• They will be my exercise day. God knows what’s going to happen to my body without a gym membership. Sundays seem the perfect time to don the ugly American sneakers and get active. They shut down the highway along the Seine, which will be a brilliant place to take a Velib.

• Stay away from the residential neighborhoods. Nearly all stores, cafes and restaurants are closed. The streets are empty and echo with dishes clattering in upstairs kitchens—which makes me feel sort of sad, albeit in a beautiful way.

• Hit the Marais and Montmartre. Both of these neighborhoods were packed and had festive atmospheres. It was like the whole city knew where to be. I was in Montmartre around 7, and even the boutiques were still open, people were shopping, the cafes were packed, and there were lines out all the boulangeries.

Saturday, March 7, 2009

Pastry check-in

I was bad today and got a second pastry.

The first one I got was in the 10th arrondisement. I did a solid walkabout today, trying to get a better feel for the 9th, 10th and 11th arrondisements before my apartment hunt on Tuesday. This rustic-looking boulangerie had what was called a gourmandise poire, or something like that, and it had three things going for it:

1) “poire” means “pear” so it was this slice of pear cake with chocolate chips. So the first thing going for it was the pear and chocolate combo. Beautiful.

2) The almond paste. God, I love almond paste. If my mouth wasn’t full of the beautiful chocolate and pear combination, I got a nice taste of almond paste.

3) And the third thing was the caramelized bits of this cake. Another element of pastries that instantly catapult then into very special territory.

It was a pretty dreamy pastry.

Then, later in the day, I decided to check out the boulangerie Lionel told me about: Coquelicot on rue des Abbesses in Montmartre. Ah, I’m going to like Lionel. This place is awesome.

He told me they have great bread, so I was expecting just a walk-in boulangerie. But it’s a bit of a casual restaurant, too. Maybe a little like Le Pain Quotidian back in New York, but smaller, cooler and French.

I walked in that warm, yeasty, fresh-baked smell was incredible. I wanted to take away something for dinner so I got a slice of quiche. But as I was waiting in line, of course I was confronted with an irresistible case of pastries. There was something called Le Coeur: a pink, heart-shaped cake-y thing. I knew that meant it would be like strawberry cake, which is one of the best things ever, and not easy to find. I got it.

Mon dieu, it was incredible. Flavorful—sweet, but not sugary-sweet—and firm but moist. It was worth the guilt of a second pastry. Then I noticed the sack it came in, which says “Mangez des gateaux plus souvent!” Or, “Eat cake more often!” Je l’aime.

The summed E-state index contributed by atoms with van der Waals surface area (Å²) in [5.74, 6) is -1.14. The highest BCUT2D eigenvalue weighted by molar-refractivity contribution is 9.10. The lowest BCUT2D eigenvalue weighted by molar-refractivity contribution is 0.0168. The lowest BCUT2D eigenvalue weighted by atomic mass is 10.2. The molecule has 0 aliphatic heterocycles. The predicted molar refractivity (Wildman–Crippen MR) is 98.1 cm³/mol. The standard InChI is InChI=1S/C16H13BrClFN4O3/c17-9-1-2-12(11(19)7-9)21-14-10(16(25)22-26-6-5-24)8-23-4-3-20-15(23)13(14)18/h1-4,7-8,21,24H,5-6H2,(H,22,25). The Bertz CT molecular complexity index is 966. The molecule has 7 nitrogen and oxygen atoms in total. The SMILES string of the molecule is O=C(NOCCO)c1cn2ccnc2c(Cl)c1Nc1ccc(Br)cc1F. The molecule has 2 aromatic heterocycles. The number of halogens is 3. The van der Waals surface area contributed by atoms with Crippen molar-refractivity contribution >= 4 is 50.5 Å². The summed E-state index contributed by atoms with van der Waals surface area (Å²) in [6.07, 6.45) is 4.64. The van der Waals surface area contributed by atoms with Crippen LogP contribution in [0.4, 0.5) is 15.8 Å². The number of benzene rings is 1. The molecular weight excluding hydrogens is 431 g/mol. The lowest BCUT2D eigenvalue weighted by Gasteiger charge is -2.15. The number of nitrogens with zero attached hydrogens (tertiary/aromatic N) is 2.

Advice for the new girl

From Michael: Watch a lot of French TV and don’t download American shows and movies from iTunes. The former will help me learn the language and the latter will just guarantee my staying reliant on American culture and influences. Be here.

From our waitress at Hotel Amour: Paris is a city of villages. The best way to be happy here is to pick your village wisely (i.e. wherever I find an apartment will determine a lot of my Paris experience).

The crap hotel

I’m back at the hotel - it's one of those efficiency hotels with a kitchenette. It's sort of the shits. I’m sleeping on a trundle bed, right around the corner from the Moulin Rouge. Seriously. It's not horrible, but it just feels sort of skanky. I’m spending Tuesday with an agent, looking for flats so keep your fingers crossed for *the ultimate Parisian pad.* Ha.

It still doesn't seem like I’m going to be living here - I can't believe it.

There will be photos soon

I took a picture of the gorgeous Pont Neuf with my digital camera. But of course my camera cord is packed in some box traversing the Atlantic right now so I have no way of uploading it to my computer. Sigh. After all my careful planning, organizing and packing, I blew it on a couple fronts: my camera cord and battery; a bunch of Paris guidebooks (I mean, *duh*); and the phone situation. But not having a phone is more of an Ogilvy thing — my Blackberry was supposed to work here — but alas, it doesn’t and I’m incommunicado. At least temporarily. And I have to say, it’s okay.

Friday, March 6, 2009

Pastry check-in

I have only had one croissant. That was this morning. Yesterday, I had a Pain Suisse, which was like a pain au chocolat, shot full of, what tasted like vanilla pudding, and chocolate chips. It was so-so.

But I just had a Nutella crepe, which, I’m sorry, is just one of the best things in the world. C'etait incroyable.

Whose life is this, anyway?

Who opened this door for me, and why? Seriously. Wandering around the LV flagship, the Champs d’Elysee foot and vehicular traffic flowing outside the windows, I had to stop and ask myself: where did all of this come from??

It’s like a cliché: coming to Paris, the fashion capital, to work on one of the most recognizable and successful luxury brands out there. It’s a dream come true. And it’s happening to me. I can't stop wondering why. C’est fou.

In a word, fantastique